Resume Workshop with The McCormick Group
Whether you’re just starting out or looking to make a career move, there are simple steps anyone can take to improve their resume. BID President Mary-Claire Burick recently joined Linda Segal, Principal with Rosslyn-based McCormick Group, for a discussion around building a resume that stands out from a crowded candidate pool. With over 23 years in the executive search space, Linda revealed best practices for building your personal brand, and disclosed many of the red flags that make all the difference in the eyes of a recruiter or potential employer. Here are some of the major takeaways.
A resume is a conversation starter, not a tell-all.
The intention of a well crafted resume is to peak the interest of an employer or recruiter without detailing every aspect of your work experience. While it should always include critical contact information, a resume doesn’t need every detail of your career for it to successfully convey your qualifications. Through clear, consistent formatting, candidates can display selected achievements that highlight past experiences that translate into the new role. Keep in mind that recruiters and potential employers usually scan resumes in 20 seconds or less, so take care to present your best selling points in a way that is quickly and easily digestible.
Structure your achievements.
When determining the layout of your resume, one recommended approach is the “S.T.A.R.” method: situation, task, accomplishment and result. For this method, start your description of each achievement by outlining the situation when you began a project. From there, describe the necessary action, detail your accomplishment and finally explain how the result benefited your organization. This approach highlights the importance of your achievements, and will ideally point to a direct return on investment for your employer, particularly if you were able to either save or make money for the company. Using the S.T.A.R. method allows you to tout exactly what you bring to the table and show why an employer should hire you, without a lengthy explanation.
Make the connection between what you’ve done and what you can do.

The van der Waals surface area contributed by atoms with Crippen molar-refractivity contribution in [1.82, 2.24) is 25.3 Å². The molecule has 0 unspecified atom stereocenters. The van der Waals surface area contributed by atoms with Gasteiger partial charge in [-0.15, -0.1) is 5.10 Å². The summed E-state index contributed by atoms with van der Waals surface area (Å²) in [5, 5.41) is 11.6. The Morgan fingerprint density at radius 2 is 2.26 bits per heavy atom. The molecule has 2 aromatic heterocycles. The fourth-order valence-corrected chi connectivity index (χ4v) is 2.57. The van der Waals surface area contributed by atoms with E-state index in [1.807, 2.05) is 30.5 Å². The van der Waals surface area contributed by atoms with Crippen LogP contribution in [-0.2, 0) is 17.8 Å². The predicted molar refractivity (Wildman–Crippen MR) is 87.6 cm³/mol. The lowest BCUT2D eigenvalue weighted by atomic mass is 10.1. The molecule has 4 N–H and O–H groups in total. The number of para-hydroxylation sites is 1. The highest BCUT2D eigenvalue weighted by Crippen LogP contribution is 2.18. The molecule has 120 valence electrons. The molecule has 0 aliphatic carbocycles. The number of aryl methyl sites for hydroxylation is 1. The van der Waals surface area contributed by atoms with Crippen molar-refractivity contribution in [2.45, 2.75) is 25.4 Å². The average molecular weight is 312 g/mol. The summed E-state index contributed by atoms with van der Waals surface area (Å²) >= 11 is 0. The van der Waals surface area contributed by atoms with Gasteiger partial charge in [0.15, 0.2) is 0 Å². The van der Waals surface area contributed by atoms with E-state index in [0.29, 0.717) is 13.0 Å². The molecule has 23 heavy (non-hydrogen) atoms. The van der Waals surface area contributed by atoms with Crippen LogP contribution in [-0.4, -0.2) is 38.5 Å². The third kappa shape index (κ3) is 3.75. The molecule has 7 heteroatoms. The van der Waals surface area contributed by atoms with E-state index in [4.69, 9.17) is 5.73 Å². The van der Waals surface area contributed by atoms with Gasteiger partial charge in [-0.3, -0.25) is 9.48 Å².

When applying for a job outside of your current industry, a resume that doesn’t show how your existing skill set would transfer into the new role is a red flag for potential employers. A title alone isn’t enough to prove your qualifications, especially if the function of that role differs between industries. If you’re just starting out in your career, this is a good opportunity to touch on any special projects or experience (e.g., in school, as a volunteer or otherwise) that demonstrate how your skills are transferable into this role. Adding a section that lists relevant extracurriculars and trainings will also show an employer how your experiences will add to your value as a potential employee.
Don’t forget to sell yourself!
Your resume is the first demonstration of your abilities to an employer, so make it count! Your resume should cater to the job you’re applying for, with everything from how you detail your experiences, down to the formatting. For example, when applying for a job in marketing, you should be able to market yourself in a way that’s visually appealing, clear and accurate. This also means there should be no obvious mistakes anywhere in your resume or cover letter, so don’t underestimate the value of proofreading. Reading your resume aloud or having someone else look it over are both great ways to gut check your resume, as typos or misspelled words are an easy excuse for employers to weed out candidates.
Whether you’re refreshing your resume for the first time, or updating for a career move, it’s important to keep in mind that you are your own best advocate. Show employers why you’re the clear choice and leave room for a continued dialogue to discuss your experience during an interview process. Your resume is an opportunity for you to highlight your achievements, skills and education in a way that best demonstrates to an employer why you’re the obvious choice.